Longevity Meme Newsletter, February 13 2006

February 13 2006

The Longevity Meme Newsletter is a weekly e-mail containing news, opinions and happenings for people interested in healthy life extension: making use of diet, lifestyle choices, technology and proven medical advances to live healthy, longer lives.



- Simultaneously Inevitable and Horrible
- How Rapidly Could We Beat Aging?
- Discussion
- Latest Healthy Life Extension Headlines


Degenerative aging has been simultaneously inevitable, horrible and common knowledge for all human existence, but humans are pretty poor at dealing with constant stress. Stress literally makes us sick, causing detrimental biochemical changes if it continues unabated, so it makes sense that the most successful human genes and cultures would be those that provide a way to deal with the problem of a universal horrible truth.

We all know the end of this story, of course, which is that humans are very good at taking inevitable, horrible things and painting them as wonderful - or putting them out of sight and out of mind. Or both. It's an evolved and selected defense mechanism, and it works pretty well. The trouble is that this defense mechanism is now the biggest obstacle to actually getting out of the hole we're trying so hard to ignore.

For the first time in human history, we have entered an era - the era of biotechnology - in which there is a chance of turning aging into a treatable medical condition, alleviated by the application of advanced medical technology. There is a chance that no one would have to involuntarily suffer from age-related cellular damage and disease, that we could life far longer, healthier lives. There is a chance that this could come about in our lifetimes. Reaching for that chance will take widespread support and large-scale funding - the crafting of a culture and infrastructure to rival that of cancer research today.

We won't get there if everyone keeps their eyes tightly shut - instead, we'll all suffer exactly the horrible fate that people want to put out of sight and out of mind:


Looking at your own future health and prospects with eyes wide open is the first step to supporting healthy life extension research. Take it with measured strides.


How rapidly could we beat aging? Therein lies the question - certainly faster for every additional individual who stands up to support, advocate or advance medical research. I take a look at biomedical gerontologist Aubrey de Grey's published timescales in this Fight Aging! post:


Is a span of a few decades plausible or not? Is it possible it could take that long just to ramp up the funding machinery and win over a public determined to put aging out of their minds? What of spectacular gains in biotechnology and nanomedicine predicted for the next 20 years - how does that fit in to the picture?


See what you think and speak your mind if the fancy takes you.


The highlights and headlines from the past week follow below.

Remember - if you like this newsletter, the chances are that your friends will find it useful too. Forward it on, or post a copy to your favorite online communities. Encourage the people you know to pitch in and make a difference to the future of health and longevity!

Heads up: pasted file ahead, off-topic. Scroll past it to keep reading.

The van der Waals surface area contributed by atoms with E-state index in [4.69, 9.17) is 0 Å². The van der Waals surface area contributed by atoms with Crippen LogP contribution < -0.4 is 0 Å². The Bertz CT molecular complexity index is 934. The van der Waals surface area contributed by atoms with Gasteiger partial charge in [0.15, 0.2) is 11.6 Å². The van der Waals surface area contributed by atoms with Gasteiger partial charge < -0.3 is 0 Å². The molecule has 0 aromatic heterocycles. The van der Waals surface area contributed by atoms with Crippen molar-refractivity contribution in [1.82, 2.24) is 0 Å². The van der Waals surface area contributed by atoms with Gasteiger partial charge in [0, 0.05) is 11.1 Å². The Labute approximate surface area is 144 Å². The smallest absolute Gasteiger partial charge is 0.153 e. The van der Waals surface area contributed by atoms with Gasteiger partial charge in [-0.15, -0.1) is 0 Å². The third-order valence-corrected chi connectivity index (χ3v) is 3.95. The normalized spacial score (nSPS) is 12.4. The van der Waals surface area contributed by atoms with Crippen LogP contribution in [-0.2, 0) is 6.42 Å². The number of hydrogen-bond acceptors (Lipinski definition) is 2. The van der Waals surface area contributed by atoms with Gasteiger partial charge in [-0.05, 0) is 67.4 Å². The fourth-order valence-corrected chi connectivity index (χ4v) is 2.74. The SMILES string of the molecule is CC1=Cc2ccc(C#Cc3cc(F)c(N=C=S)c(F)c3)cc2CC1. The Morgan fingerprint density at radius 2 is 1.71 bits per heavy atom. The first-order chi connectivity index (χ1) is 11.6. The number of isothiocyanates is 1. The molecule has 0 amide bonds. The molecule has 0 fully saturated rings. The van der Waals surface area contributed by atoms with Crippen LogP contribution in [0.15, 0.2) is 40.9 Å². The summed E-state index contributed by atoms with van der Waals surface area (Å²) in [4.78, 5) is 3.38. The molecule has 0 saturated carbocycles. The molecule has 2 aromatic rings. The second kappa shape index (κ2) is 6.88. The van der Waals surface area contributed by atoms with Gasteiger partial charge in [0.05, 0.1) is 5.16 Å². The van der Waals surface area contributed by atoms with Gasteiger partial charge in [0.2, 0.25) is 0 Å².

Founder, Longevity Meme



To view commentary on the latest news headlines complete with links and references, please visit the daily news section of the Longevity Meme: http://www.longevitymeme.org/news/

A Profile of the Buck Institute (February 12 2006)
The Sacramento Bee profiles the Buck Institute for Age Research: "Today, 61 percent of the Buck's $25.6 million budget is supplied by grants, mostly from the government. The Buck Trust makes up 23 percent, donations 14 percent and licensing income, interest and miscellaneous the remaining 2 percent. That supports the work of 15 laboratories studying aging and age-related disease at the level of cells and genes. Lithgow, who left a tenured faculty position at the University of Manchester in England to join the Buck, said the allure of the institute is that everyone there agrees that the mechanism of aging - in and of itself - is worth trying to understand. Some do it through studying Parkinson's disease, others through human embryonic stem cells, or through cancer or nutrition or DNA damage."

Anything But Change (February 12 2006)
Far too many people would rather suffer pain and death than admit radical change into their lives and the world at large; here is an Observer column from one such person. Fear of change makes for a poor futurist - if you don't like to think about the future in any meaningful way at all, you'll extrapolate very poorly. Hence this piece is a good example of many of the errors of thinking about healthy life extension that seem very hard to get rid of. In particular, the Tithonus error - that longer life will mean more infirmity rather than many more healthy, active years - and the idea that the present concept of retirement will continue as-is are featured prominently. I am reminded that people who don't like life are not likely to be enthused by more of it - but please let the rest of us get on with building a better, longer-lived future.

Removing Senescent Cells (February 11 2006)